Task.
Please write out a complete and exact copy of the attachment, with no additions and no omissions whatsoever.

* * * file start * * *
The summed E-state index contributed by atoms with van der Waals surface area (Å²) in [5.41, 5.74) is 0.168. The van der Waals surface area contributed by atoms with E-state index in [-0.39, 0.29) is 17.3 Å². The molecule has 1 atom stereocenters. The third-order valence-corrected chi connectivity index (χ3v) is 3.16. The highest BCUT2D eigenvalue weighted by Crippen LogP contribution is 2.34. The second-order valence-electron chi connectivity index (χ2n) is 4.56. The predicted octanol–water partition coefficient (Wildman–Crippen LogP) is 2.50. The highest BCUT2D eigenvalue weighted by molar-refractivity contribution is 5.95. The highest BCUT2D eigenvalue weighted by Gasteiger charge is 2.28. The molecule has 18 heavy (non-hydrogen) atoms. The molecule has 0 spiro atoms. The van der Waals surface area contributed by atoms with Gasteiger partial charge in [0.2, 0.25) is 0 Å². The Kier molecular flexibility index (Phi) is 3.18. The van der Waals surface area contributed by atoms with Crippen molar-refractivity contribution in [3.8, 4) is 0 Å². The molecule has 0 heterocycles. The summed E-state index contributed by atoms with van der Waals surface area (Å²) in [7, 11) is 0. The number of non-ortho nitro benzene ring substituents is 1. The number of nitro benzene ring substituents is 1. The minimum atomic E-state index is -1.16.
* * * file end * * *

The summed E-state index contributed by atoms with van der Waals surface area (Å²) in [5.41, 5.74) is 0.168. The van der Waals surface area contributed by atoms with E-state index in [-0.39, 0.29) is 17.3 Å². The molecule has 1 atom stereocenters. The third-order valence-corrected chi connectivity index (χ3v) is 3.16. The highest BCUT2D eigenvalue weighted by Crippen LogP contribution is 2.34. The second-order valence-electron chi connectivity index (χ2n) is 4.56. The predicted octanol–water partition coefficient (Wildman–Crippen LogP) is 2.50. The highest BCUT2D eigenvalue weighted by molar-refractivity contribution is 5.95. The highest BCUT2D eigenvalue weighted by Gasteiger charge is 2.28. The molecule has 18 heavy (non-hydrogen) atoms. The molecule has 0 spiro atoms. The van der Waals surface area contributed by atoms with Gasteiger partial charge in [0.2, 0.25) is 0 Å². The Kier molecular flexibility index (Phi) is 3.18. The van der Waals surface area contributed by atoms with Crippen molar-refractivity contribution in [3.8, 4) is 0 Å². The molecule has 0 heterocycles. The summed E-state index contributed by atoms with van der Waals surface area (Å²) in [7, 11) is 0. The number of non-ortho nitro benzene ring substituents is 1. The number of nitro benzene ring substituents is 1. The minimum atomic E-state index is -1.16.